Who is Yogi Adityanath?

19 Mar 2017 | By Shikha Chaudhry
All about UP's CM - Yogi Adityanath

The BJP's choice of hardball Hindutva advocate Yogi Adityanath as the Chief Minister of UP has raised quite an uproar across India with liberals asking "Why?" and Hindu nationalists retorting "Why not?".

Before jumping to conclusions about Yogi Adityanath and what his regime might bring, it is important to explore his past, his anti-Muslim rhetoric, and the implications of the same in secular India.

In context: All about UP's CM - Yogi Adityanath

19 Mar 2017Who is Yogi Adityanath?

Early lifeYogi Adityanath's early life

Born in a Kshatriya family as Ajay Singh Bisht in Garhwal, Uttarakhand, in 1972, little is known of Yogi Adityanath's pre-sanyasi days, except that he holds a B.Sc in Mathematics.

At 21, he became the disciple of Mahant Avaidyanath, the then-head priest of Gorakhnath Temple, and trained as a sanyasi.

Within a few years, he had become Avaidyanath's favourite disciple.

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Yogi Adityanath's stellar political career

PoliticsYogi Adityanath's stellar political career

In 1994, Yogi Adityanath took up his guru's reins, and has been the Mahant of Gorakhnath Temple ever since.

In 1998, he contested and won the Lok Sabha election from Gorakhpur, and since then, has continuously won from the seat, all the way up to 2014.

Yogi Adityanath has a strong following in Hindu-dominated Eastern UP and is known for his strong anti-Muslim rhetoric.

Promoting HindutvaAdityanath's efforts at promoting Hindutva

As an MP, Yogi Adityanath had sponsored five bills advocating a national law on banning cow slaughter, a ban on forced religious conversions, a uniform civil code, renaming of "India that is Bharat" to "Bharat that is Hindustan", and asking for an Allahabad High Court bench in Gorakhpur.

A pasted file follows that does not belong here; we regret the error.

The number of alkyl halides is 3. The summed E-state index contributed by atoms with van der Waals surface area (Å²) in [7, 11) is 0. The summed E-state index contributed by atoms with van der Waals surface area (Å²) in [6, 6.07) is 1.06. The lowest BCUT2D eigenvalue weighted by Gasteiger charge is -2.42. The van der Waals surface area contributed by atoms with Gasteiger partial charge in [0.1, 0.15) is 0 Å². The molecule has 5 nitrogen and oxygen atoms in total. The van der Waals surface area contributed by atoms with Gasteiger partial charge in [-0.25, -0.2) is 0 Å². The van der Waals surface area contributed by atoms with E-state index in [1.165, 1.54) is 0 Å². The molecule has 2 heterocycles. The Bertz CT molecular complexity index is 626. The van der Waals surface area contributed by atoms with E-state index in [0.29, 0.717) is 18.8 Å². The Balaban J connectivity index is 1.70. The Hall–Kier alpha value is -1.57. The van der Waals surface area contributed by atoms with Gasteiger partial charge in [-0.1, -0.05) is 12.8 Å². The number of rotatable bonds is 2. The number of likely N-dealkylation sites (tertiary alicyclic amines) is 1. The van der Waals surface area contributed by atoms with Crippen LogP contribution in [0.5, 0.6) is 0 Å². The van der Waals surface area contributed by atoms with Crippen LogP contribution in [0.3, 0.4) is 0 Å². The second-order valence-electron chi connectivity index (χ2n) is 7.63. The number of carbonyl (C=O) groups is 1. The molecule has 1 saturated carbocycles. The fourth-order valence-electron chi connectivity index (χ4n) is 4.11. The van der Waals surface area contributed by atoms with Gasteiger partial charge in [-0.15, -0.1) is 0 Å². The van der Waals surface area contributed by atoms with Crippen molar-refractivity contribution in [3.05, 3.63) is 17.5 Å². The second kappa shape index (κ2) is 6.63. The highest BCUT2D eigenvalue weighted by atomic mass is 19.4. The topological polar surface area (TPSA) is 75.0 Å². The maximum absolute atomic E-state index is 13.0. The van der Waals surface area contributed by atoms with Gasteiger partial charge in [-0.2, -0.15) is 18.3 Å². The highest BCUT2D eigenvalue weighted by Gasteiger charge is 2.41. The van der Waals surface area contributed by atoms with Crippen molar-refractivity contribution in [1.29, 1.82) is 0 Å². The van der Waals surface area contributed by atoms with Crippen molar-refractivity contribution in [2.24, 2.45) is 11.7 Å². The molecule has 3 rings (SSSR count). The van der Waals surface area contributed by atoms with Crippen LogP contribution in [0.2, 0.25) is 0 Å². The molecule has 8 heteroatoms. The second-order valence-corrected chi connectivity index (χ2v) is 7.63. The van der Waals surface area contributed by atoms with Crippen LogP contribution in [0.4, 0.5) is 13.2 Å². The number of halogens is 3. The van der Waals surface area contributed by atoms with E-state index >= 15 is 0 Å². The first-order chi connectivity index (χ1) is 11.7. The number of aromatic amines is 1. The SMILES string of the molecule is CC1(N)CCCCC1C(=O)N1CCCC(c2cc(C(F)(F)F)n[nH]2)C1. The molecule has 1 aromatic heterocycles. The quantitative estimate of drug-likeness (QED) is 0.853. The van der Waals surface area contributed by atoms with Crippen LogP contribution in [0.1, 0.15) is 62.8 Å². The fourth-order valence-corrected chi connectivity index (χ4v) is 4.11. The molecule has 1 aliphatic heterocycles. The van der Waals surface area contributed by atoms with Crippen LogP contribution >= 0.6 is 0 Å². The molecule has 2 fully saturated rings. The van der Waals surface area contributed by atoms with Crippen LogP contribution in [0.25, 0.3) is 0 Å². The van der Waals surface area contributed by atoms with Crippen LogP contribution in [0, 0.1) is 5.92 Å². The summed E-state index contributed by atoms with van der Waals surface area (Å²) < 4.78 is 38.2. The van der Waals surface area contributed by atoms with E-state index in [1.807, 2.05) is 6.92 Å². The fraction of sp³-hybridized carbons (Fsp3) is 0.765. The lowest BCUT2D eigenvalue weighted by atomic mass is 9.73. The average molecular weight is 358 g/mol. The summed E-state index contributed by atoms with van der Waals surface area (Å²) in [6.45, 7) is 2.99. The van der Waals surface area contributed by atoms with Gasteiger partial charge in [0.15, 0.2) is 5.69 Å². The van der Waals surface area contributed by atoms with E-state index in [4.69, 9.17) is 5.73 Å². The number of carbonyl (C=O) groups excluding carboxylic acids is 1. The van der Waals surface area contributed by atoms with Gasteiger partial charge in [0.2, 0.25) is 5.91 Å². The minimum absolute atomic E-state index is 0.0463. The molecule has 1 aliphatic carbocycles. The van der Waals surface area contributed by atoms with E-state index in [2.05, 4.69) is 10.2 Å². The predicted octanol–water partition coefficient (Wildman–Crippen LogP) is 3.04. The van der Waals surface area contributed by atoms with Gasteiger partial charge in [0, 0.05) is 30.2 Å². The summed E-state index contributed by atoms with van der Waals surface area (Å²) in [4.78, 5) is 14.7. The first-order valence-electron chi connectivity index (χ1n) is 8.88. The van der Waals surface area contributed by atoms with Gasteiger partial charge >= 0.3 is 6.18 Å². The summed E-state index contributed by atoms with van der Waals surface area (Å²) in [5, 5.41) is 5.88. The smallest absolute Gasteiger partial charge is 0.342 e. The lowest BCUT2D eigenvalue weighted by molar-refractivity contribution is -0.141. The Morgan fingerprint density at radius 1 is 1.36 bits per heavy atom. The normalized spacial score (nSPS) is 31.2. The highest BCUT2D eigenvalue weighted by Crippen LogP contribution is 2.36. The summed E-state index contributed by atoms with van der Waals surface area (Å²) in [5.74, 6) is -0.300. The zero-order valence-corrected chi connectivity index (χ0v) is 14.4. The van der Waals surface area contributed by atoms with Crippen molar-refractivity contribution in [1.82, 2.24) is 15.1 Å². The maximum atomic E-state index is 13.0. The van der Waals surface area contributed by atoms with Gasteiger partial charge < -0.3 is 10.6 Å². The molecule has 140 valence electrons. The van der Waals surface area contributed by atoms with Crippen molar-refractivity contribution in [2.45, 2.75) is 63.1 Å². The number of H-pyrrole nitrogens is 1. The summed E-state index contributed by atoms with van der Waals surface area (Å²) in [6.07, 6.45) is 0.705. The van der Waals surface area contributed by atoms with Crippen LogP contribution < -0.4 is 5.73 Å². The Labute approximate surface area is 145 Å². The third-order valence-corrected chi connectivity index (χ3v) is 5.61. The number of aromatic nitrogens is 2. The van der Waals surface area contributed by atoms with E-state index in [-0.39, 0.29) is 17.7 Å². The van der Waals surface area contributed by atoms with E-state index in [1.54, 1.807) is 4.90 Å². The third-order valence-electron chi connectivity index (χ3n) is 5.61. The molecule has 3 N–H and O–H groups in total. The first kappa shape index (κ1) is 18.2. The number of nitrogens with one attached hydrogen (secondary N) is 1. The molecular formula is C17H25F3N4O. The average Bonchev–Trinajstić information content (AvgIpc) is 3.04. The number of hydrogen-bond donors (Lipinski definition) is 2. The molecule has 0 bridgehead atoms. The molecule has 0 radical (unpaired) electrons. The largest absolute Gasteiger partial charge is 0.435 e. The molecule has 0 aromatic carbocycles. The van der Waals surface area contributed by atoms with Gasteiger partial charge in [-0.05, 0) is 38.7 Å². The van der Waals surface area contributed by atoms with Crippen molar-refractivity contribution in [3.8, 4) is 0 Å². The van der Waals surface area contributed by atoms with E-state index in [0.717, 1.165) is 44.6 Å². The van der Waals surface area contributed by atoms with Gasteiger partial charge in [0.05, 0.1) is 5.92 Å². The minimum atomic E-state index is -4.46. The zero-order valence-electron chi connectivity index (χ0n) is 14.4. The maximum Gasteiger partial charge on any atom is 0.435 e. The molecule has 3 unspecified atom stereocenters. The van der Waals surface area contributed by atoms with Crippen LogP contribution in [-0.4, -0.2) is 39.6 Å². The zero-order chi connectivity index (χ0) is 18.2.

In 2002, he founded the Hindu Yuva Vahini, a hardball Hindutva youth outfit.

DetailsList of criminal charges against Yogi Adityanath

The affidavit filed by CM-designate Yogi Adityanath before contesting the election lists several serious criminal charges.

Among them, the most eye-catching ones are charges related to attempted murder, criminal intimidation, rioting armed with deadly weapon, defiling places of worship with intent to insult a religion, promoting enmity between groups along religious lines, and committing acts detrimental to maintenance of harmony.

Comments pt.1Yogi Adityanath wants Hindu deities in mosques

According to a report by the Deccan Chronicle in February 2015, Yogi Adityanath advocated the installation of Hindu deities in mosques.

In August 2015, Yogi Adityanath cautioned Hindus about "love jihad", an alleged strategy by Muslim men to convert Hindu women to Islam.

He further expressed fears that "high Muslim fertility" rates could lead to a demographic imbalance in India.

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Comments pt.2Yogi Adityanath's anti-Muslim streak

In November 2015, Yogi Adityanath compared Shah Rukh Khan to Pakistani terrorist Hafiz Saeed, the mastermind behind 26/11, for speaking against growing intolerance in India.

In January 2017, he said that the family of Dadri lynching victim Mohammad Akhlaq should be stripped of any assistance and charged with cow slaughter.

Recently, he also endorsed President Donald Trump's Muslim ban.

Controversial comments pt.3Yogi Adityanath's inflammatory, violence-provoking comments

In one undated video, Yogi Adityanath is heard saying, "If one Hindu is killed, we won't go to the police, we'll kill 10 Muslims."

In another, he says, "If they take one Hindu girl, we'll take 100 Muslim girls."

These apart, he has taken several jabs at Muslims, has been called a "Bal Thackeray clone", and has been accused of inciting communal violence.

Concluding remarksAll we can do is wait and watch

The BJP's choice of Adityanath as UP's CM maybe risky, but considering his popularity, it might also bear fruits both electorally, and developmentally.

All that we can do now is wait and watch what unfolds.

Now that Yogi Adityanath is in a position of power, whether his anti-Muslim rhetoric will take a backseat in favour of development remains to be seen.